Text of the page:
An alleyway lies tucked away between 7th and 8th Streets in the midst of the cramped shops, outdoor mannequins and eateries crowding Los Angeles Street. Down a narrow path, an arrow points pedestrians to shocking yellow walls. In the heart of the Santee Court Apartments is a place where art, inspiration, current events and the city of Los Angeles meet organically and mix beautifully – the Ren Gallery.
The front of the gallery is made up of five floor-to-ceiling windows, exposing the works within. The high ceilings give the studio an airy feel and the windows let the sunshine creep in, illuminating the art and highlighting the concrete floors. The contemporary pop pieces span across the otherwise bare, white walls like colorful sprinkles on vanilla ice cream.
"Confucius used the term 'ren' to explain a concept of just doing something good for humanity for humanity's sake," Renee Warren, the gallery's owner, said. "Basically, we just ought to do this just to make ourselves a better people and that's what ren is to me, that really rang true to what art is in a sense – it's really offering something to humanity."
Abandoning the comfort of the corporate world to explore the intricacies of yoga in India for a year, Warren now discovers inspiration in her everyday life by offering something to humanity through her gallery in the humble Santee Courts. Warren and the downtown Los Angeles hub have formed a relationship that withstands the changing demographics of the city and upholds the values of art and culture. Her space's energy has become contagious in the area, sparking the imaginations of those around her and evoking a passion and engagement that was not present prior to her gallery's arrival.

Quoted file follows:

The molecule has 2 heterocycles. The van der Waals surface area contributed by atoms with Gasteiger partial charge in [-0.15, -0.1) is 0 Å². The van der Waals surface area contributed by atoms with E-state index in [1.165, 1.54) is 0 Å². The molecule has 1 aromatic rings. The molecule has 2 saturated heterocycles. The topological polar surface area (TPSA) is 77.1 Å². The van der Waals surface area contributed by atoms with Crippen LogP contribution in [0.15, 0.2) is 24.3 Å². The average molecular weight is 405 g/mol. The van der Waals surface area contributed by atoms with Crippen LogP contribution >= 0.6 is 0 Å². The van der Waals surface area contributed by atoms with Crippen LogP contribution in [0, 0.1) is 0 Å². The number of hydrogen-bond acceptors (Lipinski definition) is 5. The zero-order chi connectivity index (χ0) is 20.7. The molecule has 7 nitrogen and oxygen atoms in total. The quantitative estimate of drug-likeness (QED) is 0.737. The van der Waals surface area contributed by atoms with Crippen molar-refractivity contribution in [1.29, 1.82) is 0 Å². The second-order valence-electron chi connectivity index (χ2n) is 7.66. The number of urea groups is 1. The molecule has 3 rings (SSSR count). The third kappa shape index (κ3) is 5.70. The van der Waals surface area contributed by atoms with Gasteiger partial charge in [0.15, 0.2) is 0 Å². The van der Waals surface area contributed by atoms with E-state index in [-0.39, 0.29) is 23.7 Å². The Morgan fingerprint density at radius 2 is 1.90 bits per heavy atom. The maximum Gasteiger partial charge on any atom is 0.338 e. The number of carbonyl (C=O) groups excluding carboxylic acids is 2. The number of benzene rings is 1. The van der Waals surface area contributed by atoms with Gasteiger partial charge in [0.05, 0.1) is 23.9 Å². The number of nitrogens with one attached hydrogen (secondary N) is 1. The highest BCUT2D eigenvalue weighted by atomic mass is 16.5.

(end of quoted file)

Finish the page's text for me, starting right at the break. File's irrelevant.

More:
At age 21, Warren left her small hometown of Bremerton, Washington to see if she could make it in the big city. After a decade in Los Angeles, she has found success with Ren Gallery's three locations.
"She is really on the cutting edge of what I would consider contemporary modernism that reflects the artists and the environment that she curates with it," said Robin Nixon, a gallery visitor. "Her curation reflects what's going on right now in downtown … she is the spokesperson of the cultural identity of the people downtown."
Warren moved into her current space in November 2016. She takes pride in what her art events have brought to the community and done for the residence over the past year.
"It's so inspiring when you find a piece of art and then you find the right home for it and putting those two people together," Warren said. "Seeing, especially when you're working with local artists like I do and they get to meet their clients and see that excitement and that relationship build."
Warren's most successful artist is Louis Cannizzaro, whose work has appeared everywhere from T-shirts at Anthropologie to in Madonna's home. Cannizzaro has plenty of gallery experience but said he likes Ren Gallery because Warren is constantly working and always puts the artists first. Warren's genuine faith and devotion to the artist's work is apparent to the artists she works with.
"I always say there's two ways to spell art in the art business, A-R-T and R-A-T," Cannizzaro said. "She's definitely an A-R-T person."
Art is more than an acrylic painting or neon lights to Warren. She believes art is a representation of the world around us, a factor she gives considerable weight when she is bringing together different artists for exhibits.
"Art really expresses a moment in time in our culture, culturally speaking, when you're working with contemporary arts, it's like you're seeing somebody's interpretation of social events that are going on," Warren said. "That's one of the reasons why I work with contemporary artists in Los Angeles."
Ren Gallery's current exhibition is an installation inspired by the three million people that came together in a peaceful demonstration for the women's marches. The exhibition "Take to the Streets" features 12 artists from museum sculptors to street muralists. The art exhibit opened March 9th.